Contextual characteristics (how a site or place relates to its surroundings and/or to our existing knowledge of the past)

The monument is part of several contemporary Neolithic and Bronze Age monuments found along the River Tay, and it is also comparable with other sites further afield within Scotland. It is, however, rarer to find both prehistoric site types combined in one location than as separate entities. Other examples where both a burial mound or cairn and a stone circle are found together in a similar form include the complex at Clava (scheduled monument No. 90074) and the site at Druid Temple Farm (scheduled monument No. 2417), both near Inverness, and the site at Huly Hill (scheduled monument No. 1160) near Edinburgh. The individual elements of the site, in the form of a burial mound (of earth and/or stone) or a stone circle are far more common within Scotland than the combined form seen at Balhomais. Prominent examples of barrows and cairns near Balhomais include Balenduin (scheduled monument No. 4318) and Balnaguard (scheduled monument No. 2232), an excavated example at Pitnacree (Canmore ID 26384), and cropmarks evidence of barrows at Camserney (Canmore ID 25661) and Drumdewan (Canmore ID 25666). Other examples of stone circles nearby include Croftmoraig (scheduled monument No. 5024), Dull (scheduled monument No. 1539), Carse Farm scheduled monument No. 1511) and Meikle Findowie (scheduled monument No. 1566).

The barrow and stone circle near Balhomais are positioned on the northern edge of the River Tay floodplain, around 600m north of the river itself, and even today the monument is a relatively prominent feature in the landscape. It occupies an open position and would have had extensive views of the landscape across and along this stretch of the valley of the River Tay. Immediately north of the cairn the land begins sloping quite noticeably up from the floodplain of the river towards the top of Cnoc Phaurl, reducing the views on this direction. Monuments such as that near Balhomais are one of our main sources of information about the nature of Scotland's prehistoric society and landscape.  These monuments can give important insights into the prehistoric landscape and add to our understanding of social organisation, land division and land-use.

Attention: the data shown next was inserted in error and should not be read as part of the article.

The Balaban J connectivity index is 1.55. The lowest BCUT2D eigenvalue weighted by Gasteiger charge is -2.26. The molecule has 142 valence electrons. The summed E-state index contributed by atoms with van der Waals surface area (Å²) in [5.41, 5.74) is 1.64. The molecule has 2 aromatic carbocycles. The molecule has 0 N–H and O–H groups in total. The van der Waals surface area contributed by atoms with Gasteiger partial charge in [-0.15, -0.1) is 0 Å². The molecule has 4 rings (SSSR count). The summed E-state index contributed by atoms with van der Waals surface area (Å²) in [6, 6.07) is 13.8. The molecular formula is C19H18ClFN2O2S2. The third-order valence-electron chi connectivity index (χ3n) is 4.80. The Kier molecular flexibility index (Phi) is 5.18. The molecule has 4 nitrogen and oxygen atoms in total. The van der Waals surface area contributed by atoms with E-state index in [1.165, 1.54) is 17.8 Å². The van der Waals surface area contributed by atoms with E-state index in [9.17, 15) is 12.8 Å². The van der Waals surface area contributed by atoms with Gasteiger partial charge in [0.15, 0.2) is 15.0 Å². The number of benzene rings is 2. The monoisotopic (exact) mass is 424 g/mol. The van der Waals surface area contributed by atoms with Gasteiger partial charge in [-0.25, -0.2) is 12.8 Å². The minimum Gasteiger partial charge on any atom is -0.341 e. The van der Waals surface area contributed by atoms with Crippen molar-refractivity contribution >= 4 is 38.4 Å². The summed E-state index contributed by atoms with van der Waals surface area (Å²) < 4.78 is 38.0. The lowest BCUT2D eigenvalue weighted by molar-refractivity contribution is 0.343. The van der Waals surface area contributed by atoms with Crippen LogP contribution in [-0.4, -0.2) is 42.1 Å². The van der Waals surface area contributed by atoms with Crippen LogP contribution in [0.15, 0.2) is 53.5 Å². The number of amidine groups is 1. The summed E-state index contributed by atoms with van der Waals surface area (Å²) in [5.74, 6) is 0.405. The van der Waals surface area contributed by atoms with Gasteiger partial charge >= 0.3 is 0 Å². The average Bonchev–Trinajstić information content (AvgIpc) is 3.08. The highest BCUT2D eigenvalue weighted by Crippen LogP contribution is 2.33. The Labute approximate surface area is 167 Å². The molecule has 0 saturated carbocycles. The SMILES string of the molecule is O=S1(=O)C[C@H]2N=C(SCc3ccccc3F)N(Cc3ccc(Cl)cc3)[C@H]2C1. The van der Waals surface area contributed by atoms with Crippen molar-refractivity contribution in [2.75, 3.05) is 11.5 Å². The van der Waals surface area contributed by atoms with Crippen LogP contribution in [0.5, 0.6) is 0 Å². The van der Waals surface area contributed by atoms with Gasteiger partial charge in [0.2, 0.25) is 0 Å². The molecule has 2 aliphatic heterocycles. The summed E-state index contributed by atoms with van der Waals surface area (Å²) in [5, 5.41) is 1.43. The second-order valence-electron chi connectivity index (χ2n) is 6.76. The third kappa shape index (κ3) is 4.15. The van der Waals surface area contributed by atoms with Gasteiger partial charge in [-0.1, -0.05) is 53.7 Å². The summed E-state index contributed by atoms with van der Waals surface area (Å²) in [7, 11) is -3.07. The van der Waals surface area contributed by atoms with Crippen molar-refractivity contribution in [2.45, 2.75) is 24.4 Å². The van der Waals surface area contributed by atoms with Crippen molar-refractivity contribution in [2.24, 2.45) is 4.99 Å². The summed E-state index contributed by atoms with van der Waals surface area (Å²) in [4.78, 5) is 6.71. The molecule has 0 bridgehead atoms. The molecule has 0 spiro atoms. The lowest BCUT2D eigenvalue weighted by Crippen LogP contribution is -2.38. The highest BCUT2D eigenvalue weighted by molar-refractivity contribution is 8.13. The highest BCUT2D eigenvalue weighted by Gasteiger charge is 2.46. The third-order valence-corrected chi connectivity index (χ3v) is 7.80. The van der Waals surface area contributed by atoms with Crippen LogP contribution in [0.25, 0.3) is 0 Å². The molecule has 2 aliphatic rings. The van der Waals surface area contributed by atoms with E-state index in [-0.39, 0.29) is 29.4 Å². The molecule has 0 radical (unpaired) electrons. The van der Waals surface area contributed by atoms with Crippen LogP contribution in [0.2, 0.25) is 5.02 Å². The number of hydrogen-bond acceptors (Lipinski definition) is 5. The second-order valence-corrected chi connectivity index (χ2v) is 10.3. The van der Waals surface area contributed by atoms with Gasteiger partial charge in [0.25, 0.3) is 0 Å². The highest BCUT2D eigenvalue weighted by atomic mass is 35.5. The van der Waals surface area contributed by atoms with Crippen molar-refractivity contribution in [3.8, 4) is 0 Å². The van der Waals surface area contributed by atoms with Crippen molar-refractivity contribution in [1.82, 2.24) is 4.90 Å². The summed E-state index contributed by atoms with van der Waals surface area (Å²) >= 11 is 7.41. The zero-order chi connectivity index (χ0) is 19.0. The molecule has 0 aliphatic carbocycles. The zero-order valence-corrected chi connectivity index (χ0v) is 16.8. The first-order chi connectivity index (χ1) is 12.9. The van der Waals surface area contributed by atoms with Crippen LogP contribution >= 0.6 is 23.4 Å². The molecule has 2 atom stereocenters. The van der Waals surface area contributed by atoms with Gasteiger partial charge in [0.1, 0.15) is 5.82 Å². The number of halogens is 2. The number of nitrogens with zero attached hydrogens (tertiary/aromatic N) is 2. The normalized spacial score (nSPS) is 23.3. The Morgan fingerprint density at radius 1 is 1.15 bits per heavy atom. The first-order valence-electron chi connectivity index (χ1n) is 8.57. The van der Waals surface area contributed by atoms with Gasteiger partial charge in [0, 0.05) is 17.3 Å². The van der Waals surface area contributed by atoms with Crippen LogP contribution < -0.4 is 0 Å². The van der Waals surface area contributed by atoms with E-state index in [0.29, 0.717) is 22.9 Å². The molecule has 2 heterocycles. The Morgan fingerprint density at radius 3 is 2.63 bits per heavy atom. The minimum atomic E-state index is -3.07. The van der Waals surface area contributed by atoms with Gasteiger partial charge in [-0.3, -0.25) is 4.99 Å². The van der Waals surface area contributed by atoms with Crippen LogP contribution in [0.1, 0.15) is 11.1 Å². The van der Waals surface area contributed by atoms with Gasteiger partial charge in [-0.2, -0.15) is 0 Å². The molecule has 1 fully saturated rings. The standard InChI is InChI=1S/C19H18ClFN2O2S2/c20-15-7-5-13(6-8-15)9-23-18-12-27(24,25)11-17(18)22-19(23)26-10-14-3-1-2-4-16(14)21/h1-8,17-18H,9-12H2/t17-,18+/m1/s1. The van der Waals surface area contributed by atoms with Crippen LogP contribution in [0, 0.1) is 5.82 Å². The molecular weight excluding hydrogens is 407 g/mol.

Associative characteristics (how a site or place relates to people, events, and/or historic and social movements)

There are no known associative characteristics that contribute to this site's cultural significance.

Source: Historic Environment Scotland



Historic Environment Scotland reference number CANMORE ID 25662 (accessed on 17/07/2020).

Perth and Kinross HER Reference MPK1046 (accessed on 17/07/2020).

MacSween, A. and Sharp, M. (1989). Prehistoric Scotland. London: B.T. Batsford Ltd.

Bradley, R., 2019. The Prehistory of Britain And Ireland. 2nd ed. Cambridge: Cambridge University Press.


Source: Historic Environment Scotland